Notable Native: Jesse Evans


COURTESY Jesse Evans

Ale Syndicate co-founders and brothers Jesse (from left) and Samuel Evans in their Logan Square brewery before the site was filled with equipment and product.

By Metro Reporter

Together, brothers Jesse and Samuel Evans make up the inventive tandem behind Ale Syndicate, the brewery making a splash in Chicago’s craft beer scene. 

The Chicago-based company, which launched in March 2013, began brewing in July 2014 at its new Logan Square facility, located at 2601 W. Diversey Ave. It is a part of the Green Exchange campus, a hub for sustainable businesses. 

While the brewery is not yet open to the public, the company hopes to host events and open a taproom later this year.

Jesse Evans spoke with The Chronicle about launching Ale Syndicate, Chicago politics and further plans for the company. 

THE CHRONICLE: Describe the journey of starting a business.

JESSE EVANS: I was born in Illinois. I lived in Champaign and moved to Chicago. I started out working as a newspaper photographer for the Sun-Times out in the suburbs. I got an opportunity to work  at a newspaper in Sonoma, California. My brother Samuel and I ended up falling in love with beer-making. We opened up our first brewery, called Lucky Hand, in Oakland, California. After a few years, we decided we wanted to come back to Chicago, which we really missed, and started the process of creating Ale Syndicate.

Why did you want to open a brewery in Chicago?

I love the process of beer-making. I love the fact that it’s the type of drink almost anyone can enjoy. It’s not elitist; it brings people together; people have a good time sitting around and drinking beer. I couldn’t imagine a better product to make that would fulfill those things.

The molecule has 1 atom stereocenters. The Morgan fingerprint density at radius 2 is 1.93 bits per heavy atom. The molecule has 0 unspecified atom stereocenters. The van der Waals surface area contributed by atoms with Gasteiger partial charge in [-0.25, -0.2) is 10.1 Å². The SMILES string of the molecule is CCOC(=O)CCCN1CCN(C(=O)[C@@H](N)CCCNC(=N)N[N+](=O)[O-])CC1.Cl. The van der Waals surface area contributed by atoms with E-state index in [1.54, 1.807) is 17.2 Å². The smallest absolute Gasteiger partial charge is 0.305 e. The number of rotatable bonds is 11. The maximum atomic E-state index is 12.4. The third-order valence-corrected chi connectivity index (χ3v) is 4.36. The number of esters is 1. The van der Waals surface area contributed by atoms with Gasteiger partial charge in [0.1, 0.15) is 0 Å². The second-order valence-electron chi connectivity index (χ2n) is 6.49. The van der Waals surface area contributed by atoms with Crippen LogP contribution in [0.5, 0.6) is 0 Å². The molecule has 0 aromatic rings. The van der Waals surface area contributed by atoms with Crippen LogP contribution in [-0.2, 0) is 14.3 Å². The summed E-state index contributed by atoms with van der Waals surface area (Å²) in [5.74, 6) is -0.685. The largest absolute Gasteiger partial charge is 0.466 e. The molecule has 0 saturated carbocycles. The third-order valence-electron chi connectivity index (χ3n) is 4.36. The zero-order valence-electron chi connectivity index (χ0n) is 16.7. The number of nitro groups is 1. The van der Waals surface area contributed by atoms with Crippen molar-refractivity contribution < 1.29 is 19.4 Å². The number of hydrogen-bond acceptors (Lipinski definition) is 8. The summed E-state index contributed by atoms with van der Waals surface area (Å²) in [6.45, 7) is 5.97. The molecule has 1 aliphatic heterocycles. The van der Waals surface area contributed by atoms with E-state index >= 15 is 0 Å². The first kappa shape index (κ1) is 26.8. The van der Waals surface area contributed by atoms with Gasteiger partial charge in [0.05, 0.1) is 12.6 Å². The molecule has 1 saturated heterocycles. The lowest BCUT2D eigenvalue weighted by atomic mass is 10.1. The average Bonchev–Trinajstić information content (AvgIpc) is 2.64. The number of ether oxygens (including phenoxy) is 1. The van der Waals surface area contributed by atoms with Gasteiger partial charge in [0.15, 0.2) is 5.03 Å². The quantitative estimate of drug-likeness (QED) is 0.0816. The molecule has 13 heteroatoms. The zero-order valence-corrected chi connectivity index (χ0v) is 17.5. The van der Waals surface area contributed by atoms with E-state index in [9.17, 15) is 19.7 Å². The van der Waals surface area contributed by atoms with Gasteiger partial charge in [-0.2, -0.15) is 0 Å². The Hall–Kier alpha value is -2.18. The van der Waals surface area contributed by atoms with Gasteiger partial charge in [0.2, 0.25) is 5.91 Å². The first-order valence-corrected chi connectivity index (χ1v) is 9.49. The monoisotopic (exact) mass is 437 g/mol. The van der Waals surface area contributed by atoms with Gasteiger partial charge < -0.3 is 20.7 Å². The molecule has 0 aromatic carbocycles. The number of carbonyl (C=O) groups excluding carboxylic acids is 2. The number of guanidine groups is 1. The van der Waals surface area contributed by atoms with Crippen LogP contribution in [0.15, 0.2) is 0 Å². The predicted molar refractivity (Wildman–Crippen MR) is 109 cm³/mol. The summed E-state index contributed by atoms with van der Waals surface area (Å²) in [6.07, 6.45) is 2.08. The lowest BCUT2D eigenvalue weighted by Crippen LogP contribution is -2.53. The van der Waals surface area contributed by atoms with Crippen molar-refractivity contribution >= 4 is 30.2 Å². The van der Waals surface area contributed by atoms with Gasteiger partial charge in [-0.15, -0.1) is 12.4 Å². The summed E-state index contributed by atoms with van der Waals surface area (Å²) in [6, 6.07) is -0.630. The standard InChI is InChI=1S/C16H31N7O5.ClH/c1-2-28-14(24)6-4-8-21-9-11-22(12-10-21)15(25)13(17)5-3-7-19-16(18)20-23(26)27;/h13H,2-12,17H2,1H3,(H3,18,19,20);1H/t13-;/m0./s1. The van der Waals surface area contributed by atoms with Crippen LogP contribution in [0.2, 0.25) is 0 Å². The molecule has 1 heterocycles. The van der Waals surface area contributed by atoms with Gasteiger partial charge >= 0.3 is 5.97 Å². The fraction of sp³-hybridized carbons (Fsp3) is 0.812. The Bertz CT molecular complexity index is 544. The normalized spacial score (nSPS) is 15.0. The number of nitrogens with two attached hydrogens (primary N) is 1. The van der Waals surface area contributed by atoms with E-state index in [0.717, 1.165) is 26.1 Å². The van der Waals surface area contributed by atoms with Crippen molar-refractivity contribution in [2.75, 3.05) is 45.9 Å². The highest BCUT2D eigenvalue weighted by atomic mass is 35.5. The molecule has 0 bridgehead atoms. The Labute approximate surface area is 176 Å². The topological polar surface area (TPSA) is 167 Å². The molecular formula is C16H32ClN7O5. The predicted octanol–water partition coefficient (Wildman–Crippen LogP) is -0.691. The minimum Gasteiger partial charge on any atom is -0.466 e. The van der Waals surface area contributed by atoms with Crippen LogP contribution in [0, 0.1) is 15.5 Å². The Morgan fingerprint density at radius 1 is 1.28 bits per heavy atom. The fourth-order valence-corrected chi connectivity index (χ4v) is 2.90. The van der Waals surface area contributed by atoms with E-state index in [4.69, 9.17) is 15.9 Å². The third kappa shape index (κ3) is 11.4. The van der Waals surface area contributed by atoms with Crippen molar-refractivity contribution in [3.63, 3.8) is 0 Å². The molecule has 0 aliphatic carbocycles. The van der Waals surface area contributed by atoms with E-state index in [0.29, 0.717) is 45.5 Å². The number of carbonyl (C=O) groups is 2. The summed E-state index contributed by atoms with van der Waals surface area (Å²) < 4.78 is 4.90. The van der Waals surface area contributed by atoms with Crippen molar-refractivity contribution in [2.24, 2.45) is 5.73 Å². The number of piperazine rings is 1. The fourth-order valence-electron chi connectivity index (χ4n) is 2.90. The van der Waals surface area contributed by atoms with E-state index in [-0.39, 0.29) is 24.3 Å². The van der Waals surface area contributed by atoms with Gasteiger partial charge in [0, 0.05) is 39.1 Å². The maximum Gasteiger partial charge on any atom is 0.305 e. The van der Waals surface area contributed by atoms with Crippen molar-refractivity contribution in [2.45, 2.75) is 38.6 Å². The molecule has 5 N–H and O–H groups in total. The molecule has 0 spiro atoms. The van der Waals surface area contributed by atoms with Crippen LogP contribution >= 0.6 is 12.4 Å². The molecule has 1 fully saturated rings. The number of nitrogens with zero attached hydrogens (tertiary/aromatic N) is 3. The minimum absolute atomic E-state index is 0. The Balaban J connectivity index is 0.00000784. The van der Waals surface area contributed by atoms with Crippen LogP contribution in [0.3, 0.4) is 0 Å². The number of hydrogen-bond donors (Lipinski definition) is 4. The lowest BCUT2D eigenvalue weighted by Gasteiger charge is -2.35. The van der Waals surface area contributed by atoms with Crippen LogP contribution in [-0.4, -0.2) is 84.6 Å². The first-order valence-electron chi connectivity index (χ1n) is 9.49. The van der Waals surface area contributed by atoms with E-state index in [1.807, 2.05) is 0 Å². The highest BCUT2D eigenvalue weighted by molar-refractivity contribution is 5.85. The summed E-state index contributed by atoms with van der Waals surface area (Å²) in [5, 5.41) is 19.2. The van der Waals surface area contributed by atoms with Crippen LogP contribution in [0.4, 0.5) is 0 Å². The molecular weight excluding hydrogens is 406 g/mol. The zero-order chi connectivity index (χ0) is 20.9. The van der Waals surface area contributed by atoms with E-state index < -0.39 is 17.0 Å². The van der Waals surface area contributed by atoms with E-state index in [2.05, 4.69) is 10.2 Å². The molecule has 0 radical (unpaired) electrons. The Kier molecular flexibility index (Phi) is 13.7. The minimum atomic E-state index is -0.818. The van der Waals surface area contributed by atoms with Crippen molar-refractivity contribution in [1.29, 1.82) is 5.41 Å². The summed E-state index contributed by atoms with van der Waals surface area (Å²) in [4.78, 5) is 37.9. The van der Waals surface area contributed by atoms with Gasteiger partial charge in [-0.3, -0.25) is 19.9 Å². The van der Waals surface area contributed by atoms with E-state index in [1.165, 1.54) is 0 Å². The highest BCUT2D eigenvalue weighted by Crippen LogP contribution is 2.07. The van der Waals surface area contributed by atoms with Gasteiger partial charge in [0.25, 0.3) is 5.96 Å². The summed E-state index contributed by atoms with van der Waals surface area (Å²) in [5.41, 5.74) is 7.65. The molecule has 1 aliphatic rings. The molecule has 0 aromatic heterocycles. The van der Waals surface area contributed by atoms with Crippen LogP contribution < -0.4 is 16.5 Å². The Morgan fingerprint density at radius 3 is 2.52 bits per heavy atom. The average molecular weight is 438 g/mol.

Is there a lot of competition?

It’s a really open and exciting time to [brew]. We don’t focus much on competition. It’s more about being in a community of beer drinkers.

Why did you choose the name “Ale Syndicate?”

I was really interested in the idea of people coming together to accomplish something. [Our story ] is about our entire team; the Green Exchange people, the beer drinkers [and] the people that volunteer at our brewery. That collective action makes this a much better place. 

What are the challenges involved in opening a tap room?

There are a lot of challenges. The biggest challenge around it is making space for the taproom. Opening up a business where you are manufacturing beer has a lot of challenges in terms of regulations. There are complications but it’s also a really fun process to be in.

What is it like to collaborate with  Green Exchange?

[It has been] a really cool community to be a part of. They’ve been our biggest support through the entire creation of the business.

You have a love affair with Chicago politics; can Chicago politics change for the better?

Absolutely, Chicago politics can change for the better. There are a lot of good people working in Chicago politics. The New Leaders Council is an organization that trains young people that might not know about politics in the first place, to be able to participate, help a candidate or become candidates themselves. 

Do you plan to run for office?

I do not. [Operating Ale Syndicate] is all the fun that I ever want to have. I feel it’s more important to support the overall process and get people to vote and participate.